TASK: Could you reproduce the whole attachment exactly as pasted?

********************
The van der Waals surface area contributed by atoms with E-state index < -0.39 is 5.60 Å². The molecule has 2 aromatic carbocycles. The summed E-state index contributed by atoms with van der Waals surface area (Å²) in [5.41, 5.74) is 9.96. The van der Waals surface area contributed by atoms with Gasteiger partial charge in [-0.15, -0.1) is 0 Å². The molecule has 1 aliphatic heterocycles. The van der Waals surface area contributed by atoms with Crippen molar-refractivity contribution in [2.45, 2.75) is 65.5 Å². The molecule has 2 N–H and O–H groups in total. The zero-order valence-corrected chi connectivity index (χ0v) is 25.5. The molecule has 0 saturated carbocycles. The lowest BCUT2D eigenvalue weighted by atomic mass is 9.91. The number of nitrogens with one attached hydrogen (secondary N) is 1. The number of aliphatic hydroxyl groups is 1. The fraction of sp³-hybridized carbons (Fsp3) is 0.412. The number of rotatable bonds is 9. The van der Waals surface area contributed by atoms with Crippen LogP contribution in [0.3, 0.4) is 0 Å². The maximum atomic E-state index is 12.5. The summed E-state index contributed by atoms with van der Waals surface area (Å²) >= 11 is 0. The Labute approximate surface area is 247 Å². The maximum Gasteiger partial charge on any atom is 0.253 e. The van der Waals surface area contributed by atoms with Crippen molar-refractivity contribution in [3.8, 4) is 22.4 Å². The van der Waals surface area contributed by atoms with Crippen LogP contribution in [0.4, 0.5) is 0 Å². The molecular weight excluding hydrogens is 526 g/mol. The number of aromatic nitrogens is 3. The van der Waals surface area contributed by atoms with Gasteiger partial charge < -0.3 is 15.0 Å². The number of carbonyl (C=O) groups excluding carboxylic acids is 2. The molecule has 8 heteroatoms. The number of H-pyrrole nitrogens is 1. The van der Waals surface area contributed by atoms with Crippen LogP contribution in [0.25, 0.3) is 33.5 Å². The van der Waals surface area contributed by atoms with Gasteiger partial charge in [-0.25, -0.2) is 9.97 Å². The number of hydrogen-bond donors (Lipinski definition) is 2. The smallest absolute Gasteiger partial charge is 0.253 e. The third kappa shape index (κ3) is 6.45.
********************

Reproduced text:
The van der Waals surface area contributed by atoms with E-state index < -0.39 is 5.60 Å². The molecule has 2 aromatic carbocycles. The summed E-state index contributed by atoms with van der Waals surface area (Å²) in [5.41, 5.74) is 9.96. The van der Waals surface area contributed by atoms with Gasteiger partial charge in [-0.15, -0.1) is 0 Å². The molecule has 1 aliphatic heterocycles. The van der Waals surface area contributed by atoms with Crippen molar-refractivity contribution in [2.45, 2.75) is 65.5 Å². The molecule has 2 N–H and O–H groups in total. The zero-order valence-corrected chi connectivity index (χ0v) is 25.5. The molecule has 0 saturated carbocycles. The lowest BCUT2D eigenvalue weighted by atomic mass is 9.91. The number of nitrogens with one attached hydrogen (secondary N) is 1. The number of aliphatic hydroxyl groups is 1. The fraction of sp³-hybridized carbons (Fsp3) is 0.412. The number of rotatable bonds is 9. The van der Waals surface area contributed by atoms with Crippen LogP contribution in [0.3, 0.4) is 0 Å². The maximum atomic E-state index is 12.5. The summed E-state index contributed by atoms with van der Waals surface area (Å²) >= 11 is 0. The Labute approximate surface area is 247 Å². The maximum Gasteiger partial charge on any atom is 0.253 e. The van der Waals surface area contributed by atoms with Crippen molar-refractivity contribution in [3.8, 4) is 22.4 Å². The van der Waals surface area contributed by atoms with Crippen LogP contribution in [0.4, 0.5) is 0 Å². The molecular weight excluding hydrogens is 526 g/mol. The number of aromatic nitrogens is 3. The van der Waals surface area contributed by atoms with Gasteiger partial charge < -0.3 is 15.0 Å². The number of carbonyl (C=O) groups excluding carboxylic acids is 2. The molecule has 8 heteroatoms. The number of H-pyrrole nitrogens is 1. The van der Waals surface area contributed by atoms with Crippen LogP contribution in [0.25, 0.3) is 33.5 Å². The van der Waals surface area contributed by atoms with Gasteiger partial charge in [-0.25, -0.2) is 9.97 Å². The number of hydrogen-bond donors (Lipinski definition) is 2. The smallest absolute Gasteiger partial charge is 0.253 e. The third kappa shape index (κ3) is 6.45.